Q:  If I were to create a circle, what would I need to apply for inclusion?  
A:  A mission statement that is consistent with the NCC mission statement and supportive of the missions of NCC and CNVC.  The circle must be organized according to sociocratic principles which include a clear AIM and membership criteria plus two members willing to be representatives at Coordinating Circle meetings .

Q:  Why did NCC organize sociocratically?
A:  We are exploring sociocracy as a strategy to meet more of the needs of people affiliated with NCC.  These needs include:  effectiveness, autonomy and participation. 

Q:  What if I don’t like something and want it changed?
A:   As a member of a circle, you may always make a proposal that affects the workings of your circle.  If you see a need for a general policy that affects the organization as a whole, you can always make a proposal through your circle to be brought to the CC

Q:  What if I don’t want to join a circle?  Can I still participate in NCC?
A:  Yes you can.  You will need to have a connection within a circle though – someone affiliated with a circle who will “vouch” for you.  This meets the needs of accountability and integrity.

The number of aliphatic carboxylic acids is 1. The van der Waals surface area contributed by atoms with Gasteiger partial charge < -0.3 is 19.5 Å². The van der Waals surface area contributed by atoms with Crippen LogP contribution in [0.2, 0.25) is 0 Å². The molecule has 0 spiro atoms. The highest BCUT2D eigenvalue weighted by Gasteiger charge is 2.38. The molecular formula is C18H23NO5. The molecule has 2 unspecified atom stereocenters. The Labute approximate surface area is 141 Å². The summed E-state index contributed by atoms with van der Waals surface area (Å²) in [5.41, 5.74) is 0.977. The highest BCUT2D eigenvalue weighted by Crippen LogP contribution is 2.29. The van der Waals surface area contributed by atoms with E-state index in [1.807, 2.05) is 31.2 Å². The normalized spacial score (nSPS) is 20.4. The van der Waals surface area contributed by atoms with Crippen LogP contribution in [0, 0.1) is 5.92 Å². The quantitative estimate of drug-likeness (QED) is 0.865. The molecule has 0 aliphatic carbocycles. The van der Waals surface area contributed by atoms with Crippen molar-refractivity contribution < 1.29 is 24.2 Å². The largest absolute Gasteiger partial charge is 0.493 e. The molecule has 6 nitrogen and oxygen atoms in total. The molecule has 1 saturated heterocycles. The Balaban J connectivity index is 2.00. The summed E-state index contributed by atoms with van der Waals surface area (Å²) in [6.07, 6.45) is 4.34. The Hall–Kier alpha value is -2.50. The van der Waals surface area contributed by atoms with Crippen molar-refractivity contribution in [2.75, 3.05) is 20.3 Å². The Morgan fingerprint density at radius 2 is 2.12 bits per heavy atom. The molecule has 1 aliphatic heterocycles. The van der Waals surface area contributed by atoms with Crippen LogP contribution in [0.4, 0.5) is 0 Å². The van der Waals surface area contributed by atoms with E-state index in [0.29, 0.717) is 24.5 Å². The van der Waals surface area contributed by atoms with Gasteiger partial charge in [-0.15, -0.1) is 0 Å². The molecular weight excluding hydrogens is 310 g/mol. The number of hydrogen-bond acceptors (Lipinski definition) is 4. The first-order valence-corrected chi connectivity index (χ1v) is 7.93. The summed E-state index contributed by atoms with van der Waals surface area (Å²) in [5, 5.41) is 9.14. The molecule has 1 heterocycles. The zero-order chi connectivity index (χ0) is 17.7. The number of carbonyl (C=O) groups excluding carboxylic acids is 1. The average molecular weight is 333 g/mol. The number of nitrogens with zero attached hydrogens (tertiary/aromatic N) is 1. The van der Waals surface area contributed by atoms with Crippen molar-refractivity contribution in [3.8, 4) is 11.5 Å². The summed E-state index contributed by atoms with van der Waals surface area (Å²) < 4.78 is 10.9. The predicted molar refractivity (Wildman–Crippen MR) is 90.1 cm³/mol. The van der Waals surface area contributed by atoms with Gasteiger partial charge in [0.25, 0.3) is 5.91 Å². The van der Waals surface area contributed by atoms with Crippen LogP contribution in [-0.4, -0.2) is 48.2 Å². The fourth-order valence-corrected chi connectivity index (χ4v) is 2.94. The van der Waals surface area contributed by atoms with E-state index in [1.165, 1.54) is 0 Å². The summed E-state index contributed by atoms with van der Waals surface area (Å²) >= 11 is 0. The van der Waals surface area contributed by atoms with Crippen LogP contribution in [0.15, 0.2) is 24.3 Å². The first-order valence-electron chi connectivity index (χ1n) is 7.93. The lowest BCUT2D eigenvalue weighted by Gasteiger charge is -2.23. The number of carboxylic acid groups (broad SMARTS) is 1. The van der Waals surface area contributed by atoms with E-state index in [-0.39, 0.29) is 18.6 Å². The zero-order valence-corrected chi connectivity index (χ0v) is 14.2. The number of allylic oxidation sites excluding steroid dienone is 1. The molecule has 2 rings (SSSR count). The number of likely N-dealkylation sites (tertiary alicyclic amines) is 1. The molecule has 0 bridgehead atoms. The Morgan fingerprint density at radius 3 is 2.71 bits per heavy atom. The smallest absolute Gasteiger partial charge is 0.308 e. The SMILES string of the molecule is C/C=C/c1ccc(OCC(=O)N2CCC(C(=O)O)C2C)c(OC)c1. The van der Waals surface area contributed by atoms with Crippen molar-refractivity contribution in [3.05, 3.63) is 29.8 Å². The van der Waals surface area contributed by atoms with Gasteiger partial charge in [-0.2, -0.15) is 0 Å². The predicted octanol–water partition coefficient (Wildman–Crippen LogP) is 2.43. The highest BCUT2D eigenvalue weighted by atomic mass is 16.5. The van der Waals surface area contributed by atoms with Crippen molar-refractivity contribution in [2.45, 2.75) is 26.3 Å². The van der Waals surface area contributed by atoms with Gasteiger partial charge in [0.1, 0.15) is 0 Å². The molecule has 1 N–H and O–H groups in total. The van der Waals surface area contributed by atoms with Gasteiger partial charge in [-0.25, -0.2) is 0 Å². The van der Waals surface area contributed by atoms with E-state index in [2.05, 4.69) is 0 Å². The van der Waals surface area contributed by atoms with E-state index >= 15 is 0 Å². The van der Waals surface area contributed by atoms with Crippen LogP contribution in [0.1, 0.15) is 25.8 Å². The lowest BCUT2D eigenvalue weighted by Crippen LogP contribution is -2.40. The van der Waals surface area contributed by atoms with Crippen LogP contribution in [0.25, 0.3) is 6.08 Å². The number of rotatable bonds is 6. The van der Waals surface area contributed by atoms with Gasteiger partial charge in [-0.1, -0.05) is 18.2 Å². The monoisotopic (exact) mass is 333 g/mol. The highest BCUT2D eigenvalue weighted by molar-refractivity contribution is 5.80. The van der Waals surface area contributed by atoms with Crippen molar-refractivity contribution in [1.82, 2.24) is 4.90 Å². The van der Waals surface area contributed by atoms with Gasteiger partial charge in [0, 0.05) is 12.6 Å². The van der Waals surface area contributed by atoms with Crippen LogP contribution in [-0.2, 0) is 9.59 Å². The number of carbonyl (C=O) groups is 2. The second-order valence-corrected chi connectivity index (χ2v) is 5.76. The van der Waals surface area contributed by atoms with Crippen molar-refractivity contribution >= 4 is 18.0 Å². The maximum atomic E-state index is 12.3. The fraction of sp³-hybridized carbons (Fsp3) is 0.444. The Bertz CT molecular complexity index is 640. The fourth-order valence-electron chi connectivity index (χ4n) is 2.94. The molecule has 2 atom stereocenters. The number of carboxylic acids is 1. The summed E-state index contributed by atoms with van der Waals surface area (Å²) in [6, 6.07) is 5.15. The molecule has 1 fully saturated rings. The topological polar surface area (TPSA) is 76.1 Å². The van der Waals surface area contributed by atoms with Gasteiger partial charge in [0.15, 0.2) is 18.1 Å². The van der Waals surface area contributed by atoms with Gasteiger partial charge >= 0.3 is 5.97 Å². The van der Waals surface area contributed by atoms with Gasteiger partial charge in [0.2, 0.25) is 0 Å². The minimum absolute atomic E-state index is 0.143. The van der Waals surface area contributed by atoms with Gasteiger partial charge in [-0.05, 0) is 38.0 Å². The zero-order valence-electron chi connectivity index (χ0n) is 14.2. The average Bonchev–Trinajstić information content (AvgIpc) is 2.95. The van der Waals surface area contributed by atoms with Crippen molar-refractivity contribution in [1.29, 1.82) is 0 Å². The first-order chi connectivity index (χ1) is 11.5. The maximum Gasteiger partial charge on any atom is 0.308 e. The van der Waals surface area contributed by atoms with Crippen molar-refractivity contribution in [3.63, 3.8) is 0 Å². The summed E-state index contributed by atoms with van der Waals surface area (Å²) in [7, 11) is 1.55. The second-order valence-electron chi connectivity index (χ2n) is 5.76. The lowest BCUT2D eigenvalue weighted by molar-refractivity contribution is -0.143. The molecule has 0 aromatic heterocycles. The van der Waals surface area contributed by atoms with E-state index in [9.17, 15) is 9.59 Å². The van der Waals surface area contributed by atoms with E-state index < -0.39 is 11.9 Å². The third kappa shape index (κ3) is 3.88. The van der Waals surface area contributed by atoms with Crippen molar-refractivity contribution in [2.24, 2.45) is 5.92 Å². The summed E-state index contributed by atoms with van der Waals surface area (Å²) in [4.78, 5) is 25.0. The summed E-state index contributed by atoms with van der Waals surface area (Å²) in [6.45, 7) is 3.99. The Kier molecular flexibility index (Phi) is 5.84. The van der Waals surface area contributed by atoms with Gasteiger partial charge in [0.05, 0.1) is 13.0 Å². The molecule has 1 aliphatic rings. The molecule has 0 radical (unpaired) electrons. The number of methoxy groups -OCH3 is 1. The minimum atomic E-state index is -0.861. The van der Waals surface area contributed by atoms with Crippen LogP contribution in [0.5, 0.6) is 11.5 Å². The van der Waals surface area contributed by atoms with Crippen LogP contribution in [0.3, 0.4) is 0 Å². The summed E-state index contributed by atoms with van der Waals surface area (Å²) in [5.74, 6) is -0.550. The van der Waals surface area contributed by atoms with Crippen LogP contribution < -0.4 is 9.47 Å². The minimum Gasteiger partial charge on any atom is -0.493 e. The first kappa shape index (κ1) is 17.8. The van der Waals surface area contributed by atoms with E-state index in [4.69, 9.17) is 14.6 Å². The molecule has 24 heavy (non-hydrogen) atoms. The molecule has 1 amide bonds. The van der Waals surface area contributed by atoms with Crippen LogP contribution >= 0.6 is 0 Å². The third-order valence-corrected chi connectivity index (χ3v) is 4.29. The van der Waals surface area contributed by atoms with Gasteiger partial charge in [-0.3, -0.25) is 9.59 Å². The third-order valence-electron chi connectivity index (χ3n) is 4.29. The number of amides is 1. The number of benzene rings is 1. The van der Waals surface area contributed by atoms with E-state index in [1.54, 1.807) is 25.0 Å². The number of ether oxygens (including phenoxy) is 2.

Q:  Is sociocracy being used by CNVC?
A:  Yes, CNVC is using a modified sociocratic practice in its meetings and organizational structure.  Circles are being formed throughout the network.  It is hoped this will facilitate the sharing of resources and connection among people doing NVC work all over the planet.

Q:  How can I learn more about sociocracy?
A:  The web is full of resources about this process.  NCC had an intensive weekend training with John Buck who also has consulted with CNVC.  You might start by googling him.

Teaching/Sharing NVC

Q: Can I teach or share NVC with others?
A: Anyone can share NVC with others. Hopefully you have read Marshall’s book, have a solid understanding of the process and principles and have been practicing NVC. 

Q: Can I use the web site to advertise my training/NVC activity?
A: We want some connection for activities posted on our web site. So, we are "gate keeping" by having people who want to post on the web site be (1) a member a circle or, (2) sponsored by a member. If a sponsor is desired, the person wishing to post should contact a circle member for further guidance.